Car Accident Injuries
Most car accidents are minor fender benders and don't cause physical injury, but car accident-related injuries can range from a minor bruise to paralysis and even death. FindLaw's Car Accident Injuries section explores the different kinds of injuries that may result from a car accident and how to navigate insurance or civil court claims. This section includes information about soft tissue injuries such as whiplash, the types of damages that may be claimed for auto accident injuries, how to file claims for injuries that aren't discovered until after the accident, dealing with the emotional trauma of car accident injuries, and more.
Common Car Accident Injuries
Automobiles are inherently dangerous and are the leading cause of injuries in the United States, according to statistics. While most accidents are limited to vehicle damage (so-called "fender benders"), injuries also can occur and range from scrapes and bruises to paralysis and death. Injuries tend to be more serious for motorcyclists, who lack the relative protection of a car or truck. Common auto accident injuries include the following:
- Head and back injuries may include traumatic brain injuries, concussions, spinal cord damage, and herinated disks (often expressed as numb or tingling sensations in the arms or legs).
- Neck and chest injuries, such as traumatic cardiac arrest and whiplash (a "catch-all" term for sprains, strains, and hyperextension in the upper spine caused by a sudden jerking motion).
- Injuries to arms, legs, feet, and hands are quite common, particularly for motorcyclists (broken bones, torn ligaments, severed limbs).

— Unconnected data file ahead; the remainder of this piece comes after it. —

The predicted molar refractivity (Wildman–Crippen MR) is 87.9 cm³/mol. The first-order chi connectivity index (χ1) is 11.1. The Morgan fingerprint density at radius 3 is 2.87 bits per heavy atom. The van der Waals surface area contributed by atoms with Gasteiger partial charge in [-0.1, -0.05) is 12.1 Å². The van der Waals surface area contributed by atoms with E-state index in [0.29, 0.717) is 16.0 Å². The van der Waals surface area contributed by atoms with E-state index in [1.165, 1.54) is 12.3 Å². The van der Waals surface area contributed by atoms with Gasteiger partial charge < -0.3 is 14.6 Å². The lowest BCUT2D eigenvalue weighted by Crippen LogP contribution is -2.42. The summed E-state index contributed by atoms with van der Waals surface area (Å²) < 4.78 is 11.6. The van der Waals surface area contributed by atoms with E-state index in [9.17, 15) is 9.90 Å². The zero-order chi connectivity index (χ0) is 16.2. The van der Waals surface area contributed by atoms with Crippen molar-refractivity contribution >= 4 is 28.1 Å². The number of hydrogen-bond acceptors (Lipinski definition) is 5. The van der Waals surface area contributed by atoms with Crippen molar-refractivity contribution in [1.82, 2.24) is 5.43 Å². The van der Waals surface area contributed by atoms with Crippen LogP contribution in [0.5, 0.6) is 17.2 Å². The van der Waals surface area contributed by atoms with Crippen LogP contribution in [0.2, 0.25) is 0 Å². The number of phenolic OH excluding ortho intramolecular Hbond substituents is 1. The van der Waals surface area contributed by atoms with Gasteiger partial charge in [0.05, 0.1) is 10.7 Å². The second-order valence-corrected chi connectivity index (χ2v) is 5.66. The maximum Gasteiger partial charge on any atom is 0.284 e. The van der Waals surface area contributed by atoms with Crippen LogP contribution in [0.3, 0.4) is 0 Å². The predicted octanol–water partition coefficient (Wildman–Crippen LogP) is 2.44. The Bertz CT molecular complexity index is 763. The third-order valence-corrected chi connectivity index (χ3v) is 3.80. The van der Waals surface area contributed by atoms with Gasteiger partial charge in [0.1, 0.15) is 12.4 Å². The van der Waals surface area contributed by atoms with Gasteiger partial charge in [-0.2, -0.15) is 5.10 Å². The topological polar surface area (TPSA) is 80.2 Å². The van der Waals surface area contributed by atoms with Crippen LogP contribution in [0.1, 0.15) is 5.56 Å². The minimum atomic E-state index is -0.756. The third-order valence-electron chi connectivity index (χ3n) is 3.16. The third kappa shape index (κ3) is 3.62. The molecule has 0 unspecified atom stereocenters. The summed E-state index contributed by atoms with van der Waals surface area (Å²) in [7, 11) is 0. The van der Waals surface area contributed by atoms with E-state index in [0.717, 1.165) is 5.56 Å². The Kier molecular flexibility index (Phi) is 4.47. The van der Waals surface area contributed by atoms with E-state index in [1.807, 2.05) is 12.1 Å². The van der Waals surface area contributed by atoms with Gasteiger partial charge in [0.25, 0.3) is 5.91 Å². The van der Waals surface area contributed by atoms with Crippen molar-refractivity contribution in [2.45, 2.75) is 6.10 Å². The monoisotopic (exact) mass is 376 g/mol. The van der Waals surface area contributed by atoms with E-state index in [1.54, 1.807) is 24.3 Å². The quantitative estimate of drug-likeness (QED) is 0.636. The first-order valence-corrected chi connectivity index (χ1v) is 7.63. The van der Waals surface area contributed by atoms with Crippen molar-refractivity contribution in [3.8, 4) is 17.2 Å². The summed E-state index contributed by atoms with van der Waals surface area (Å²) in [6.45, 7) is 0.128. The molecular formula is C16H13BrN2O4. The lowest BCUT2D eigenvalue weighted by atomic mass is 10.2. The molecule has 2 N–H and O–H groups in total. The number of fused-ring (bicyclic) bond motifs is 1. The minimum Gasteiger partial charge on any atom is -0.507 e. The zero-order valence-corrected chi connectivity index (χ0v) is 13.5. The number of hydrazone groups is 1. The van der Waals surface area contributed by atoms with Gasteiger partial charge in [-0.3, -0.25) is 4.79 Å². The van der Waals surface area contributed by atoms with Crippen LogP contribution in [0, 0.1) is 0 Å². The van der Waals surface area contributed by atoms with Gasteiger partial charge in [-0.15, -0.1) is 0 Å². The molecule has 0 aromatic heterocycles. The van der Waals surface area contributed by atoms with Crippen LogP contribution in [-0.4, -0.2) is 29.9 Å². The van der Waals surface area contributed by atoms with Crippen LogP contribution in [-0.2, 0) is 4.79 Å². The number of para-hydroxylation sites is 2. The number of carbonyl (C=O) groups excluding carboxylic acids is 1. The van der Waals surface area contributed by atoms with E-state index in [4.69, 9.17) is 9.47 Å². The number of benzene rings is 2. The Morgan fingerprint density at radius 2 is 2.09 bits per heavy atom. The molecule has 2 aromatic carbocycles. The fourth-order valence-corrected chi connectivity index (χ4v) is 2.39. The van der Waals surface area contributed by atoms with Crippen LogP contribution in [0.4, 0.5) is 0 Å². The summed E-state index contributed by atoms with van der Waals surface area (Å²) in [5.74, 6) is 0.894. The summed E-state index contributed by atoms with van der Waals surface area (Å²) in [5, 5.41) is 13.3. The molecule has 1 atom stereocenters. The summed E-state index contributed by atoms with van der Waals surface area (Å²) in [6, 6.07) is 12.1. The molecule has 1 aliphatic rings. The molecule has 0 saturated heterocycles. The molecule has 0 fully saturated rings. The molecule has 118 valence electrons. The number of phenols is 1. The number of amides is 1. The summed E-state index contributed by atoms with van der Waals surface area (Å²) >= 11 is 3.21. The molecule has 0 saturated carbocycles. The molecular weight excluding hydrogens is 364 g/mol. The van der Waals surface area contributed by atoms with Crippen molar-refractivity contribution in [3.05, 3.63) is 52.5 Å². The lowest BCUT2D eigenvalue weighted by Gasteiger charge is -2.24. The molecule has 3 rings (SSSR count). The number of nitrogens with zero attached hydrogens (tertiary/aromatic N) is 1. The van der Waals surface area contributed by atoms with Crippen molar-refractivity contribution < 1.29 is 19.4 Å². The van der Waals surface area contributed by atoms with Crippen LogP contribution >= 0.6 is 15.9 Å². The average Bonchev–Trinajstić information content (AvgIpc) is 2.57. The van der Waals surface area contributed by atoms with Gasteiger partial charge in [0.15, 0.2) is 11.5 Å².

- Emotional distress following the trauma of a serious accident, regardless of any other physical injury, is also common for both those involved in the accident and witnesses.
The Basics of Whiplash
What we commonly refer to as "whiplash" is actually several different injuries resulting from the sudden jerking motion caused when an automobile suddenly stops in a collision, even at low speeds. This motion, especially if the neck is hyperextended, can cause straining or spraining of the upper vertebrae, muscles, and ligaments of the neck. It's not always clear whether whiplash injuries have been sustained in an accident until later. Symptoms include the following:
- Stiffness, tightness in the neck
- Persistent, dull pain in the neck
- Back pain
Car Accidents and Childhood Deaths
Sadly, automobile accidents are the leading cause of childhood death, according to statistics from the Centers for Disease Control (CDC). While some injuries cannot be prevented, proper use of car safety seats for infants and toddlers greatly reduces the risk of death and many serious injuries. All state laws require children under a certain size and weight limit to be secured in a child safety seat when traveling in an automobile.
Damages for Car Accident Injury Claims
An at-fault driver is not only liable for initial medical expenses, but may be on the hook for additional expenses related to the injury. These include physical therapy, the cost of special equipment to help with mobility (wheelchairs, home modifications, etc.), and in-home services. Additional damages for injuries may include the following, depending on the facts of your case:
- Loss of consortium (loss of affection due to injury)
- Lost wages
- Diminished employment opportunities
- Pain and suffering
To learn more about car accident injuries, click on one of the links below.